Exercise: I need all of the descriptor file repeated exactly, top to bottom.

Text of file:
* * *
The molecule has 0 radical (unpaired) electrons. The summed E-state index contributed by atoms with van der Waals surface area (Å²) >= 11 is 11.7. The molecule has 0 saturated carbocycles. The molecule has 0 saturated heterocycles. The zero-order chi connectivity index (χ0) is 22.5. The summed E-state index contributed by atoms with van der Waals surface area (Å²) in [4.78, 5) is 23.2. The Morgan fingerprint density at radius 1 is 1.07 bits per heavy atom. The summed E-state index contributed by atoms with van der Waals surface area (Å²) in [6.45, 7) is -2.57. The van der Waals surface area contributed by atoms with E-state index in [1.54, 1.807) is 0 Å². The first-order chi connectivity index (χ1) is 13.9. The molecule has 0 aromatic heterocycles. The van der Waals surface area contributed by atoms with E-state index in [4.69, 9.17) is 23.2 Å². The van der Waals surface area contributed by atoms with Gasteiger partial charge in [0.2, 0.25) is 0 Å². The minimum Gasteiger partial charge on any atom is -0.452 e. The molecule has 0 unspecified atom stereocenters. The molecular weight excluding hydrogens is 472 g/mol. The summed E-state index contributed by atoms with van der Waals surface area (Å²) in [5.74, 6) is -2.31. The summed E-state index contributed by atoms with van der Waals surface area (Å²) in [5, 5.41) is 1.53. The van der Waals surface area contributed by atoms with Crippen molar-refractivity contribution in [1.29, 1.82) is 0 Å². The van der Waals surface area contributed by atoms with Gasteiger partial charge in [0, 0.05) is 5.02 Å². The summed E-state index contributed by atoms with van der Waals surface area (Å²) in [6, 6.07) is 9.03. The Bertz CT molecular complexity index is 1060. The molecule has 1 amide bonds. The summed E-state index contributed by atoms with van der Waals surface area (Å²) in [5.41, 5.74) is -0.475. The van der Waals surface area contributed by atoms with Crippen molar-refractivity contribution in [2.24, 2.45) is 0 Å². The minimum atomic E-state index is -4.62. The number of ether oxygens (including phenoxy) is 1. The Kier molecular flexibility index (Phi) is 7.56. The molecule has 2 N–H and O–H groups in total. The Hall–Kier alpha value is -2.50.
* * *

The molecule has 0 radical (unpaired) electrons. The summed E-state index contributed by atoms with van der Waals surface area (Å²) >= 11 is 11.7. The molecule has 0 saturated carbocycles. The molecule has 0 saturated heterocycles. The zero-order chi connectivity index (χ0) is 22.5. The summed E-state index contributed by atoms with van der Waals surface area (Å²) in [4.78, 5) is 23.2. The Morgan fingerprint density at radius 1 is 1.07 bits per heavy atom. The summed E-state index contributed by atoms with van der Waals surface area (Å²) in [6.45, 7) is -2.57. The van der Waals surface area contributed by atoms with E-state index in [1.54, 1.807) is 0 Å². The first-order chi connectivity index (χ1) is 13.9. The molecule has 0 aromatic heterocycles. The van der Waals surface area contributed by atoms with E-state index in [4.69, 9.17) is 23.2 Å². The van der Waals surface area contributed by atoms with Gasteiger partial charge in [0.2, 0.25) is 0 Å². The minimum Gasteiger partial charge on any atom is -0.452 e. The molecule has 0 unspecified atom stereocenters. The molecular weight excluding hydrogens is 472 g/mol. The summed E-state index contributed by atoms with van der Waals surface area (Å²) in [5.74, 6) is -2.31. The summed E-state index contributed by atoms with van der Waals surface area (Å²) in [5, 5.41) is 1.53. The van der Waals surface area contributed by atoms with Crippen molar-refractivity contribution in [1.29, 1.82) is 0 Å². The van der Waals surface area contributed by atoms with Gasteiger partial charge in [0, 0.05) is 5.02 Å². The summed E-state index contributed by atoms with van der Waals surface area (Å²) in [6, 6.07) is 9.03. The Bertz CT molecular complexity index is 1060. The molecule has 1 amide bonds. The summed E-state index contributed by atoms with van der Waals surface area (Å²) in [5.41, 5.74) is -0.475. The van der Waals surface area contributed by atoms with Crippen molar-refractivity contribution in [2.24, 2.45) is 0 Å². The minimum atomic E-state index is -4.62. The number of ether oxygens (including phenoxy) is 1. The Kier molecular flexibility index (Phi) is 7.56. The molecule has 2 N–H and O–H groups in total. The Hall–Kier alpha value is -2.50.